Independent action by Libyan workers, youth and poor vital to prevent revolution’s derailment
While the defeat of the last major forces defending Gaddafi’s dictatorial and increasingly megalomaniac regime was widely welcomed, the way in which it fell means that clouds now hang over the future of the Libyan revolution. There are now both opportunities and dangers facing the working masses and the youth in Libya. The combination of the absence of an independent workers’ movement, the bitterness resulting from an increasingly brutal civil war and particularly NATO’s intervention, have combined with Libya’s own history and characteristics to produce a complicated political and social situation.
In August we wrote, just after Tripoli’s fall, that it “was greeted with rejoicing by large numbers of, but by no means all, Libyans. Another autocratic ruler, surrounded by his privileged family and cronies, has been overthrown. If this had been purely the result of struggle by the Libyan working masses it would have been widely acclaimed but the direct involvement of imperialism casts a dark shadow over the revolution’s future …
“While many Libyans are celebrating, socialists have to be clear that, unlike the ousting of Ben Ali in Tunisia and Mubarak in Egypt, the way in which Gaddafi has been removed means that a victory for the Libyan people was also a success for imperialism. Without NATO acting as the rebels’ air force or the soldiers, weapons, organisation and training that NATO and some other countries like the feudal Qatar autocracy supplied, Tripoli would not have fallen to the rebels in the way that it has.” (‘Gaddafi regime crumbles’, 26 August, 2011)
Now, of course, western leaders celebrate the death of their recent friend and ally Gaddafi with a combination of hypocrisy and profit seeking. They dragged out of the cupboard the old charges that Gaddafi supported the IRA in Ireland and terrorism internationally, accusations which had been forgotten after they became allies in the “war on terror”. Of course similar charges could, and should, be brought up against those like Cameron (the British Prime Minister) who supported the Iraq war. There is also the example of the predecessors of the current crop of imperialist leaders who, in the not so distant past, funded and armed the Contra rebels in Nicaragua and the wonderfully ‘democratic’ and ‘pro-women’ Mujahedeen in Afghanistan.
While some NATO leaders have used this to attempt to rehabilitate the doctrine of “liberal intervention” after the disaster of the Iraq invasion, others are more careful as they are not confident of Libya’s future. Western governments’ questioning over the manner of Gaddafi’s death is an attempt to answer some of the public disquiet at the media revelling in its images, the “death porn”; but also to give themselves some space to distance themselves from future developments in Libya should it not go the way they hope. The Obama administration is being completely hypocritical when it asks questions about Gaddafi’s killing; after all, instead of taking him prisoner, it killed Bin Laden and recently ordered the summary execution, without trial, of US citizens in Yemen by remote controlled drone attack. Socialists would have wanted Gaddafi to stand trial, before a popular court, for his crimes, something which would have exposed the corruption of his oppressive regime and his links with imperialism. But it is precisely because of these links that imperialism is openly happy that Gaddafi was killed.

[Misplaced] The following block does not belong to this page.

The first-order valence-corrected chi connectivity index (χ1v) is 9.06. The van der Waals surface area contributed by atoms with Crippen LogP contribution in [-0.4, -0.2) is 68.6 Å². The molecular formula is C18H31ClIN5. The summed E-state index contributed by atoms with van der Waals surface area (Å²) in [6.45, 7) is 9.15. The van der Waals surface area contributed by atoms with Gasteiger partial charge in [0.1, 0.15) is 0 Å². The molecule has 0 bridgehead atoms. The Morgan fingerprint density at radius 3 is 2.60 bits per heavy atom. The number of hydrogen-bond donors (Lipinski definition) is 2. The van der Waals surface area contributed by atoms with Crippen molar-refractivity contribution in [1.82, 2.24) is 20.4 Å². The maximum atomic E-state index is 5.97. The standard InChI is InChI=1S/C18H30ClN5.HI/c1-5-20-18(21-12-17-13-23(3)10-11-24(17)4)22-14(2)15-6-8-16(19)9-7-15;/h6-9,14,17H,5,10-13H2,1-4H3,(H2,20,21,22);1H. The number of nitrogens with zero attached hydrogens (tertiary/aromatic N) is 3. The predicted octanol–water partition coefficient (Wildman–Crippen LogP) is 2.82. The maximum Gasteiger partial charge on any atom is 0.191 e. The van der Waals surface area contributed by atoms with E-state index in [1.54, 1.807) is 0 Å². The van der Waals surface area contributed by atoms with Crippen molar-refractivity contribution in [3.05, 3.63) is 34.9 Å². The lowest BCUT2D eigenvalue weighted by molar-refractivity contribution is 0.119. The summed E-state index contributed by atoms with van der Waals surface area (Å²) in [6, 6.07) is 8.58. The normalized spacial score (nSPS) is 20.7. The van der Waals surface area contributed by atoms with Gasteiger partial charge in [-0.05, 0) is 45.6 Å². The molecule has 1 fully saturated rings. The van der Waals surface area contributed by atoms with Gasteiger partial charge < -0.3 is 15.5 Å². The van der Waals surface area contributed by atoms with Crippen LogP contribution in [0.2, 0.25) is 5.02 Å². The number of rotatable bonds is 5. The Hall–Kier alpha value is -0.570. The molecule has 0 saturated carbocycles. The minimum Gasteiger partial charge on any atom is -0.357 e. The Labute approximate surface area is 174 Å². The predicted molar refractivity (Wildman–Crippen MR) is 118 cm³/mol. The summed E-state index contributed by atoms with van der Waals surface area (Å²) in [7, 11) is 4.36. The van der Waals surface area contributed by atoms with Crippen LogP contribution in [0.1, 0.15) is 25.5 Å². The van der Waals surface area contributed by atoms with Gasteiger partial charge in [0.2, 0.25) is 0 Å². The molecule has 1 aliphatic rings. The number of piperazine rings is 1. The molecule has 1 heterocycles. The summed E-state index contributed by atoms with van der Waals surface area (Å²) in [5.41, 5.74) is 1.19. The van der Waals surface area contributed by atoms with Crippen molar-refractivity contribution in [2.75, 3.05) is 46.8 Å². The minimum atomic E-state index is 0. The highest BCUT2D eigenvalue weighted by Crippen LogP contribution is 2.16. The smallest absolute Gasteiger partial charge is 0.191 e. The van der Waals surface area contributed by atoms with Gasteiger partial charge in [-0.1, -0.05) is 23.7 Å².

Multinationals have started looking towards how they can profit from rebuilding Libya. The British government has calculated that £200 billion worth of contracts will be “up for grabs” in Libya (London Evening Standard, 21 October, 2011). So, the day after Gaddafi’s death, the British Defence Minister told British companies to “pack their suitcases” to go to Libya and get contracts. It was not reported whether he said what should be in the suitcases, but it’s a fair guess that bribes will be offered. This is the ‘normal’ way international companies do business, especially in resource rich countries. Just two days after this minister told British companies to “pack their suitcases”, it was reported his own ministry was taking legal steps to prevent a retired British lieutenant-colonel, Ian Foxely, publishing a book. The book details the alleged payment of £11.5 million in bribes to a Saudi prince in connection with a defence contract (Sunday Times, London, 23 October, 2011).
This is the norm for the imperialist powers. They have never had any qualms about backing dictatorial regimes like Saudi Arabia today and Gaddafi yesterday so long as it was in their economic and/or strategic interests. Thus it there was no problem for the US and Britain to “render” prisoners to Gaddafi’s jails.
February mass uprising
Initially Gaddafi, learning from the overthrow of Ben Ali and Mubarak, launched a counter-offensive against Benghazi and other centres of the February revolution. These were certainly threatened, but could have been defended by mass popular defence of the million strong city alongside a revolutionary appeal to workers, youth and the poor in the rest of Libya. This could have led to both an earlier victory and no imperialist intervention. In Benghazi, at the start of the revolution in February, English language posters were put up declaring “No to foreign intervention – Libyans can do it by themselves”. But the self-appointed leadership of the uprising would not do this. Dominated by a combination of defectors from the regime and openly pro-imperialist elements, the Transitional National Council (TNC), pushing aside the initial popular mood against any foreign intervention, looked to the imperialist powers and semi-feudal Arab states for support.
The main imperialist powers seized this opportunity to step in, justifying their intervention on ‘humanitarian’ grounds to save lives. Their aim was to try to contain the revolution, rebuild their points of support in the region and increase their exploitation of Libya’s natural resources. This is the reason for their extremely selective approach to defending civilians.